UC Berkeley Press Release
New report finds "traffic nightmare" if BART service knocked out
BERKELEY – A halting of BART service would trigger a complete traffic gridlock on Bay Area corridors, according to a new, sobering analysis by transportation researchers at the University of California, Berkeley.
The study, to be released tomorrow (Thursday, Oct. 14), looks
at the impact on rush hour traffic if BART service, particularly
the stretch through the 3.6-mile, steel and concrete tube under
Francisco Bay, were no longer available.
"If the Transbay Tube were out of commission and people were forced to hit the road, there would be a traffic nightmare on major Bay Area corridors and nearby city streets," said Jorge Laval, lead author of the report and a recent Ph.D. graduate from UC Berkeley. "The mess on the freeways would spill over to city streets, and that makes things even worse. In many cases, drivers would likely spend one to two hours on city streets just to get to the freeway, crawling at speeds as low as two miles per hour."
Hard-hit commutes would include the span from Pittsburg to I-80 via Highway 4, which would take 165 minutes instead of the usual 30 minutes. Travel times from I-680 to Highway 13, via Highway 24 through the Caldecott Tunnel, would go from 24 minutes to 195 minutes, eight times longer than normal.
While it is no surprise that crippling the Bay Area's primary public transit system would have detrimental ripple effects on roadways, this report is the first to systematically quantify the traffic delays.
BART supports an estimated 320,000 riders every day. Nearly half of those riders, 150,000 people, travel through the Transbay Tube, which opened to the public 30 years ago.
BART commissioned the study in response to numerous media and public requests over the years asking to quantify the impact of an extended BART service interruption on Bay Area commutes.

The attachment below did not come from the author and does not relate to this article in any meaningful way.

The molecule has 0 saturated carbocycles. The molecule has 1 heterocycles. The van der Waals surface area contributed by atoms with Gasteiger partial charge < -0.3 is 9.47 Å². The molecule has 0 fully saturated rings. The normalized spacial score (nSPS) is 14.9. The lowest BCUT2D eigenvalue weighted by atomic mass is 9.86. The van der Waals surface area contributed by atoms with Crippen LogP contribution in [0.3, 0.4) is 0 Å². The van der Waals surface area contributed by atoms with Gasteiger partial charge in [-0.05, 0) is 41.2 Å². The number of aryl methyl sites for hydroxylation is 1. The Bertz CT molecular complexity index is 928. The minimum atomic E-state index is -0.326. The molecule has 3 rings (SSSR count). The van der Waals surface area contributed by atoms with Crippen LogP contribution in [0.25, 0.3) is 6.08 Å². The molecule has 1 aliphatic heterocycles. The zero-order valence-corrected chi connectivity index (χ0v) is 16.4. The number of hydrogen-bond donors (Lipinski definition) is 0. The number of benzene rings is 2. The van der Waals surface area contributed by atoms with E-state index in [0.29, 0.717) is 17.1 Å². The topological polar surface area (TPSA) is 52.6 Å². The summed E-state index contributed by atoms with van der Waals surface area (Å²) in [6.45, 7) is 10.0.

The study comes days before the 15th anniversary of the Loma Prieta earthquake. The magnitude 6.9 earthquake hit the Bay Area on Oct. 17, 1989, killing at least 63 people and injuring more than 3,750 others, destroying the Cypress freeway in Oakland and causing an estimated $5.9 billion in property damage.
"We found that the peak morning rush hour will go from two hours starting at 7 a.m. to a staggering seven hours, so half the workday would be gone by the time drivers step out of their cars," said Michael Cassidy, UC Berkeley professor of civil engineering and co-author of the report. "We didn't analyze the impacts on labor, but it's hard to imagine how such a serious traffic mess would not put a dent into worker productivity."
Other results from the study indicate that without BART transbay service, congestion from the Bay Bridge westbound in the morning would create backups stretching 26 miles with vehicles traveling as slowly as 9 miles per hour. In the afternoon, heading east, the Bay Bridge backup would stretch 31 miles with an average travel speed of 11 miles per hour.
"Our findings underscore how dependent the Bay Area is on a properly functioning transit system," said Laval.
The authors used BART ridership data, including the origin and destination of trips, from the 2003 calendar year. They also used data from a sampling of weekdays from 2003 through September 2004 from the California Freeway Performance Measurement System, or PeMS.
The PeMS project, which uses sensors embedded in the freeway to provide historic and real-time data on traffic volume and bottleneck capacities, is run by the UC Berkeley Department of Electrical Engineering and Computer Sciences in cooperation with the California Department of Transportation.
In addition, the authors used data from 511.org, a source for San Francisco Bay Area traffic information, including current traffic speeds and delays.
Juan-Carlos Herrera, a UC Berkeley graduate student in civil engineering, also co-authored this report.